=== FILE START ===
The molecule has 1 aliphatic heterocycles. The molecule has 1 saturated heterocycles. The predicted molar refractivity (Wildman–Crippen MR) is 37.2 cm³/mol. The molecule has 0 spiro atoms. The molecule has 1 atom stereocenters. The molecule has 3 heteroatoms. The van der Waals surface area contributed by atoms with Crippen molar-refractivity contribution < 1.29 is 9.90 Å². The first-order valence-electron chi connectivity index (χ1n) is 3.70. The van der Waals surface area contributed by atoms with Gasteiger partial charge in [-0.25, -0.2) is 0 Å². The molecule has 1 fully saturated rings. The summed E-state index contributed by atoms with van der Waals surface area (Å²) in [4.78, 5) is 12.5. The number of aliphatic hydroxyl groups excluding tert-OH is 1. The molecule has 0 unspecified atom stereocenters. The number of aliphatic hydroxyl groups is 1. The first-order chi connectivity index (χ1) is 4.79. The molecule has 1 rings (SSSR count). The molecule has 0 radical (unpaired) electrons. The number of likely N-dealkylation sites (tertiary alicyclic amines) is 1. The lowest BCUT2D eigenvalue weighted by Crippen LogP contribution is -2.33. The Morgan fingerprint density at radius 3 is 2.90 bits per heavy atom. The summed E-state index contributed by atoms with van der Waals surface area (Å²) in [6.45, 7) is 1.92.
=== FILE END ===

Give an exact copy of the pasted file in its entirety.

The molecule has 1 aliphatic heterocycles. The molecule has 1 saturated heterocycles. The predicted molar refractivity (Wildman–Crippen MR) is 37.2 cm³/mol. The molecule has 0 spiro atoms. The molecule has 1 atom stereocenters. The molecule has 3 heteroatoms. The van der Waals surface area contributed by atoms with Crippen molar-refractivity contribution < 1.29 is 9.90 Å². The first-order valence-electron chi connectivity index (χ1n) is 3.70. The van der Waals surface area contributed by atoms with Gasteiger partial charge in [-0.25, -0.2) is 0 Å². The molecule has 1 fully saturated rings. The summed E-state index contributed by atoms with van der Waals surface area (Å²) in [4.78, 5) is 12.5. The number of aliphatic hydroxyl groups excluding tert-OH is 1. The molecule has 0 unspecified atom stereocenters. The number of aliphatic hydroxyl groups is 1. The first-order chi connectivity index (χ1) is 4.79. The molecule has 1 rings (SSSR count). The molecule has 0 radical (unpaired) electrons. The number of likely N-dealkylation sites (tertiary alicyclic amines) is 1. The lowest BCUT2D eigenvalue weighted by Crippen LogP contribution is -2.33. The Morgan fingerprint density at radius 3 is 2.90 bits per heavy atom. The summed E-state index contributed by atoms with van der Waals surface area (Å²) in [6.45, 7) is 1.92.